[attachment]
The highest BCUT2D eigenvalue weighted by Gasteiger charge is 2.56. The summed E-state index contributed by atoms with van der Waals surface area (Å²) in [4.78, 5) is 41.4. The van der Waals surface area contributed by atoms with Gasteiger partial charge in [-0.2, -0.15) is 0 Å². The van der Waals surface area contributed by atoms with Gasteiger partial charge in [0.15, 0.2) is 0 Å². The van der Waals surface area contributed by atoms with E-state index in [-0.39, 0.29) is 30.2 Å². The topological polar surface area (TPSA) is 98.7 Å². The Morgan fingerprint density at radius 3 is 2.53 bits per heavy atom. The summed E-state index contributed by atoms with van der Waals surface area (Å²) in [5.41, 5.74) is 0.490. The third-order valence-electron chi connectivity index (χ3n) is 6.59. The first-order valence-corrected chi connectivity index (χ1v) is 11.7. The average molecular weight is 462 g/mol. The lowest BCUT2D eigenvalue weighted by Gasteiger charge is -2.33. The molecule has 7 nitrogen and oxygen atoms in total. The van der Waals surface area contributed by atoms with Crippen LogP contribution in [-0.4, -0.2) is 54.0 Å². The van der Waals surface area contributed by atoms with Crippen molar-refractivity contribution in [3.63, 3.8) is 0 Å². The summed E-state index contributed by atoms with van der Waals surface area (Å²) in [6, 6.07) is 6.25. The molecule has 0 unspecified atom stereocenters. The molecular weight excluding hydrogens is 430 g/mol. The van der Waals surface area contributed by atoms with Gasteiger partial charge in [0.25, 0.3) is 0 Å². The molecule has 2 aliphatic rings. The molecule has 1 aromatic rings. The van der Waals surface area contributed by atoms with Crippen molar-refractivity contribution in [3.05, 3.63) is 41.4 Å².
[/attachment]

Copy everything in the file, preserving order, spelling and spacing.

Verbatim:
The highest BCUT2D eigenvalue weighted by Gasteiger charge is 2.56. The summed E-state index contributed by atoms with van der Waals surface area (Å²) in [4.78, 5) is 41.4. The van der Waals surface area contributed by atoms with Gasteiger partial charge in [-0.2, -0.15) is 0 Å². The van der Waals surface area contributed by atoms with Gasteiger partial charge in [0.15, 0.2) is 0 Å². The van der Waals surface area contributed by atoms with E-state index in [-0.39, 0.29) is 30.2 Å². The topological polar surface area (TPSA) is 98.7 Å². The Morgan fingerprint density at radius 3 is 2.53 bits per heavy atom. The summed E-state index contributed by atoms with van der Waals surface area (Å²) in [5.41, 5.74) is 0.490. The third-order valence-electron chi connectivity index (χ3n) is 6.59. The first-order valence-corrected chi connectivity index (χ1v) is 11.7. The average molecular weight is 462 g/mol. The lowest BCUT2D eigenvalue weighted by Gasteiger charge is -2.33. The molecule has 7 nitrogen and oxygen atoms in total. The van der Waals surface area contributed by atoms with Crippen LogP contribution in [-0.4, -0.2) is 54.0 Å². The van der Waals surface area contributed by atoms with Crippen molar-refractivity contribution in [3.63, 3.8) is 0 Å². The summed E-state index contributed by atoms with van der Waals surface area (Å²) in [6, 6.07) is 6.25. The molecule has 0 unspecified atom stereocenters. The molecular weight excluding hydrogens is 430 g/mol. The van der Waals surface area contributed by atoms with Gasteiger partial charge in [0.25, 0.3) is 0 Å². The molecule has 2 aliphatic rings. The molecule has 1 aromatic rings. The van der Waals surface area contributed by atoms with Crippen molar-refractivity contribution in [3.05, 3.63) is 41.4 Å².